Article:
Thought for the Day - Canon Dr Alan Billings - 08/10/2012

A few days ago I was sitting in the central square of a small provincial town in Northern Spain, sipping coffee. It was pleasantly warm and tranquil; until a crowd of people appeared, arms linked, chanting, and blowing whistles - a shrill protest by Catalonians against the latest austerity measures in their region – job losses, lower wages, higher taxes, reduced pensions. The mood was not difficult to interpret: anger, certainly; but behind the anger, fear. Deep anxiety about the long-term future.

As we too wrestle with austerity how do we guard ourselves against that kind of fear?

The Book of Proverbs has a verse: 'Without a vision, the people perish.' It's a much quoted verse because it contains an important truth. We can get through difficult times if we have some sense of where we are heading, some sense that the sacrifices made will not erode all that we think is valuable in our society now, and that we want to see sustained in the future. So we need clarity around that question of direction – something the political parties are wrestling with at their annual conferences.

Christians are not alone in wanting a society in which burdens are not borne equally, but more by those that have the means to contribute most; and in which rewards are used to raise up the less fortunate – the elderly, the sick, the disabled, the poor. This is why, in a time of shrinking resources, it's right that we think afresh about the amount of tax paid or avoided by the reasonably well-off – and I would include myself in that - and the implications for the less well off of benefit changes and cuts in services. For Christians it's about how you take the parable of the Good Samaritan or the injunction to love your neighbour and apply it in a more complex society, a society of taxes and benefits, where your neighbour in need may not live in your part of town or your part of the country; a society where love sometimes has to operate at a distance.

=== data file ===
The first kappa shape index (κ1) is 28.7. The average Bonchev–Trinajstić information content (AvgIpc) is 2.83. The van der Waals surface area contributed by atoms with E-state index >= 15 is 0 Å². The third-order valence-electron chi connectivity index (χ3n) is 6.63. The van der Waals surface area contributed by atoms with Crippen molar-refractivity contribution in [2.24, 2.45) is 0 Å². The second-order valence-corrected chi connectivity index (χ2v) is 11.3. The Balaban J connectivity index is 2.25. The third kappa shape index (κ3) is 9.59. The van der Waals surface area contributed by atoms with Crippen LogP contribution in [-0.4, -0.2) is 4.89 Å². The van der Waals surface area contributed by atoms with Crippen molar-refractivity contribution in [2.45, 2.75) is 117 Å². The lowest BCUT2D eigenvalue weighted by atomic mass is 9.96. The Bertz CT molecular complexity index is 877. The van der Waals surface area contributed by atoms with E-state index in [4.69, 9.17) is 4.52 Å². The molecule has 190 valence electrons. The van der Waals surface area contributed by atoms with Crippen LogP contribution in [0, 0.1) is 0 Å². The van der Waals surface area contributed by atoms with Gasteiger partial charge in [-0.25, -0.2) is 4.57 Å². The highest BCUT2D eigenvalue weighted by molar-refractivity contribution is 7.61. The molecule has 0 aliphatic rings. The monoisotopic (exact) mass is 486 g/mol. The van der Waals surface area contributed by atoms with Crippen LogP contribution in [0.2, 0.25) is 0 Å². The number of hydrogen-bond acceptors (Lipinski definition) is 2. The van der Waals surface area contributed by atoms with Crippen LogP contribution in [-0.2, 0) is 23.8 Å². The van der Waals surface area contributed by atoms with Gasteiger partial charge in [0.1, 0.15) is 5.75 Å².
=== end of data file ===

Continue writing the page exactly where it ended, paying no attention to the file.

To safeguard the economic future some argue for infrastructure projects to stimulate the economy and provide jobs. But for a good and resilient society we also need to attend to another infrastructure – that of values. There is a moral and spiritual infrastructure that needs to be in place if the years of the locust are not to make us a more divided, more inward-looking or less generous people.
Without a vision, the people perish, because a vision enables focus, and focus leads to purpose, and purpose brings drive and determination to succeed. This is the political challenge – to renew our vision of the good society. But it's not just addressed to politicians. We can all do some soul searching about the contribution we can each make.

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